Auckland landlord Gary Lin, with 14 residential properties worth about $10 million, had planned to hold places longer and use expected valuation rises to offset capital gains tax.

"I've already got a strategy because we can't control what the Government does," said Lin of what he expects to be a punitive regime for landlords and who originally bought to play World of Warcraft on his computer all day.

He spoke in advance of Prime Minister Jacinda Ardern rejecting CGT. Lin had pondered a grim scenario of CGT coming in.

"On average, Auckland house prices double every seven to nine years," said the professional property coach and investor.

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"If the Government taxes me 33 per cent on [investment property] valuation increases when I sell, then I will wait an extra three years because then the tax will be cancelled out by further gains," predicted Lin who has now sworn off games for real estate.

But he is unlikely to ever incur the tax because not only will it not now be implemented, but he is a long-term holder who rarely sells.

Yet the spectre of the tax did not make him happy.

"If my $10m portfolio is worth $20m in the future, I will be paying $3.3m in taxes," he said of a scenario where he quit all the properties.

"But I'm not that likely to sell because I'm after passive income," he said, referring to his appetite for getting wealthy via cash flow, not realised capital gains.

"I want to pass my properties on to my daughters and my grandkids," he said referring to his children aged 6 and 5.

Lin does quit properties occasionally and told how in 2014 he had sold the family home, making $200,000 after buying it in 2009.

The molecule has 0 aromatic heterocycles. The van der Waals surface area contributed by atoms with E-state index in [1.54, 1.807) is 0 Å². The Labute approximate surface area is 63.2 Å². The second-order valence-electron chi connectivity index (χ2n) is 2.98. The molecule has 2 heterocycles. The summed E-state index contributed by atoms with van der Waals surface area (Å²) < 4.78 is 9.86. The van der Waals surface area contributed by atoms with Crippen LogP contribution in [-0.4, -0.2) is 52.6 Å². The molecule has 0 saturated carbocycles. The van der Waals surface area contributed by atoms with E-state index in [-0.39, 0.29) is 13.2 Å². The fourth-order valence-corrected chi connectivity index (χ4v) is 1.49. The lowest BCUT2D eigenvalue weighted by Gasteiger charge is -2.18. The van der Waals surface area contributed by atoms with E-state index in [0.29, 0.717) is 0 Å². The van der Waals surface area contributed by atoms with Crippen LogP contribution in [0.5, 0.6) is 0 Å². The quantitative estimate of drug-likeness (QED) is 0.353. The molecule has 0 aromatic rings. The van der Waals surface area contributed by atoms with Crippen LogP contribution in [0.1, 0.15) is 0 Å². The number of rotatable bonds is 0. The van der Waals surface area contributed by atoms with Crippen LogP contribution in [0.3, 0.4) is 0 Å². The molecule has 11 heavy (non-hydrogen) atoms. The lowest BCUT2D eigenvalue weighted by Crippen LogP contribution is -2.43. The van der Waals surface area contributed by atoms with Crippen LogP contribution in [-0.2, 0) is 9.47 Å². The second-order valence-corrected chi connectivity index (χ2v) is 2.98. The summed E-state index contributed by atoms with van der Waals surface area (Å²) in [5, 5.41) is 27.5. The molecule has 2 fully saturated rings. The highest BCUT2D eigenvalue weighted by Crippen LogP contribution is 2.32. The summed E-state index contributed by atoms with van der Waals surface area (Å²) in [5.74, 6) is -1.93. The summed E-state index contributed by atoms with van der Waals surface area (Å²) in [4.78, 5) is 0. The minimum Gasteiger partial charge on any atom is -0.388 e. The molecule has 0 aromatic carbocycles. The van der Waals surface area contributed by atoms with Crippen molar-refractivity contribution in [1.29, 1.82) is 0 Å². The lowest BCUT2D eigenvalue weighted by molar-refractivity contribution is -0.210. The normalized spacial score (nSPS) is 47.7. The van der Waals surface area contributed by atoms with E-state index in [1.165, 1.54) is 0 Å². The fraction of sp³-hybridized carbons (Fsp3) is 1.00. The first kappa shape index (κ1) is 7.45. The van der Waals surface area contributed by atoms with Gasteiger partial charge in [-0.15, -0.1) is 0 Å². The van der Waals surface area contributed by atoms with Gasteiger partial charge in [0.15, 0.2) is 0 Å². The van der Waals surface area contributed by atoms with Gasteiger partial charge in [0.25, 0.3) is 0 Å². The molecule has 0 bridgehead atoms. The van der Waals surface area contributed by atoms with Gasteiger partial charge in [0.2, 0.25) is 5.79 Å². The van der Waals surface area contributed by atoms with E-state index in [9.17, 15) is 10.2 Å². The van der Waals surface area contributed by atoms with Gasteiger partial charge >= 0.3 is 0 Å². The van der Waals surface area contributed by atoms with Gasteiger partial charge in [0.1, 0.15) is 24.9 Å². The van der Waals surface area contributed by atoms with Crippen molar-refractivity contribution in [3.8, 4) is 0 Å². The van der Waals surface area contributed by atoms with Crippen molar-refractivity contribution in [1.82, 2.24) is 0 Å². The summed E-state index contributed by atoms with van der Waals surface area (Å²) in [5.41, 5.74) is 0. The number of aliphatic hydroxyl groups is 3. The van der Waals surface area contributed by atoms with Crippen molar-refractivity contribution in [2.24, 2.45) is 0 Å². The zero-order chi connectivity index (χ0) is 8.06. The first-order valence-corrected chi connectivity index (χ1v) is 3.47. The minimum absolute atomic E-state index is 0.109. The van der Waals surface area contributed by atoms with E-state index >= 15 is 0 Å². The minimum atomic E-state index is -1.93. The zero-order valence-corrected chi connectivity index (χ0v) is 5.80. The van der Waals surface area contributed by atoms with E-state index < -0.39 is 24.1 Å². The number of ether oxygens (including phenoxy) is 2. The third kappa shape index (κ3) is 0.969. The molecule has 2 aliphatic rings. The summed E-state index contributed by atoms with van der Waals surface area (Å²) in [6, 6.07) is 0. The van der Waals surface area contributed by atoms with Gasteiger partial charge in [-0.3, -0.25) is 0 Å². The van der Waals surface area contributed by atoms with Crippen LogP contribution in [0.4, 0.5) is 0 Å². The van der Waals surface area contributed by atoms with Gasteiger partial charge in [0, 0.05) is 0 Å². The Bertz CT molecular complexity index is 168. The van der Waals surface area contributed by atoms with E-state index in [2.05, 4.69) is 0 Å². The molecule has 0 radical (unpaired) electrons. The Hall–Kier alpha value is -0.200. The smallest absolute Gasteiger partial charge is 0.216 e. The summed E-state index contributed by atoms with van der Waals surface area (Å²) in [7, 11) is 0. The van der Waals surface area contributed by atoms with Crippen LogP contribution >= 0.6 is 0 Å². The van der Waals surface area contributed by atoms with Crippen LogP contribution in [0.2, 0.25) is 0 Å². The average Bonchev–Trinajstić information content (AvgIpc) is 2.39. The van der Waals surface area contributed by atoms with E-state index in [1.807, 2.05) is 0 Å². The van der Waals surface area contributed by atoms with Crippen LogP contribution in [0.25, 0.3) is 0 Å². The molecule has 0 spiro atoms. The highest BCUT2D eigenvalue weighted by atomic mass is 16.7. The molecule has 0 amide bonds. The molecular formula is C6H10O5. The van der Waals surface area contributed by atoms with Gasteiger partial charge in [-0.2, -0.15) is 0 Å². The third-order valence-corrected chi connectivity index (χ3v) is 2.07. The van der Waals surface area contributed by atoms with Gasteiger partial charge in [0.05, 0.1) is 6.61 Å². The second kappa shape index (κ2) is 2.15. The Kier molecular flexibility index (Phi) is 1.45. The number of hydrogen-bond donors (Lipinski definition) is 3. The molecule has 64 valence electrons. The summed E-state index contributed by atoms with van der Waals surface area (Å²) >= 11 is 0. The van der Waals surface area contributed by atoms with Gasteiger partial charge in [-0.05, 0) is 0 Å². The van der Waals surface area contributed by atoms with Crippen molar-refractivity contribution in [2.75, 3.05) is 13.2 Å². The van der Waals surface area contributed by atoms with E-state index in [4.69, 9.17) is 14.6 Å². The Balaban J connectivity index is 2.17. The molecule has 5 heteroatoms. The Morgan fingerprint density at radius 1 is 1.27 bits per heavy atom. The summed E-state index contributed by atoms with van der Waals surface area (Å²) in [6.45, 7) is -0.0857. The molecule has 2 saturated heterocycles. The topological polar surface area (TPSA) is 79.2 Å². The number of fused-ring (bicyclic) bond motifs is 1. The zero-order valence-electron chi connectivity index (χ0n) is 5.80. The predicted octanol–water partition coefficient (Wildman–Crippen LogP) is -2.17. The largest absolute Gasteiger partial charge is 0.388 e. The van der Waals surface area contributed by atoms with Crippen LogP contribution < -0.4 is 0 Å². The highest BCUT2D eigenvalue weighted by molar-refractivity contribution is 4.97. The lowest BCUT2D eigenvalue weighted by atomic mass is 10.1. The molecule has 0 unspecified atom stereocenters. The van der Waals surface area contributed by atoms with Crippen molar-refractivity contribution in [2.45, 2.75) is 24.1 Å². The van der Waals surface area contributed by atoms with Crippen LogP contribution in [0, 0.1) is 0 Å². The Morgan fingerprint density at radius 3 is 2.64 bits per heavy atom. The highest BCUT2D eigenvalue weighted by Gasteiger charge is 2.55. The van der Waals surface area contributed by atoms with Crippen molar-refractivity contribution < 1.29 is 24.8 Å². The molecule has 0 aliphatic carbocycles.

If that was an investment property owned post-CGT and sold some time after a valuation date, he could be liable to pay more than $60,000 tax, he said.

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"But then I'd see that tax as a cost, therefore it reduces my profit. Either I take it on the chin or I delay selling by say a couple of years," Lin said, explaining how his CGT strategy would pan out under the plan.

"If I do sell in the future, I'd have had to pay the cost if CGT had come in," said Lin who runs Gary Lin Property Coaching.

"Most people in life are busy working in their jobs, working in their business, keeping busy, but going nowhere," says Lin on his business web site.

"What would your life become if you have a steady source of passive income through property, and you don't need to work for money anymore? What possibilities does that open up to your life?"

The right mindset, strategies, and coaching would enable people to find financial freedom, he says.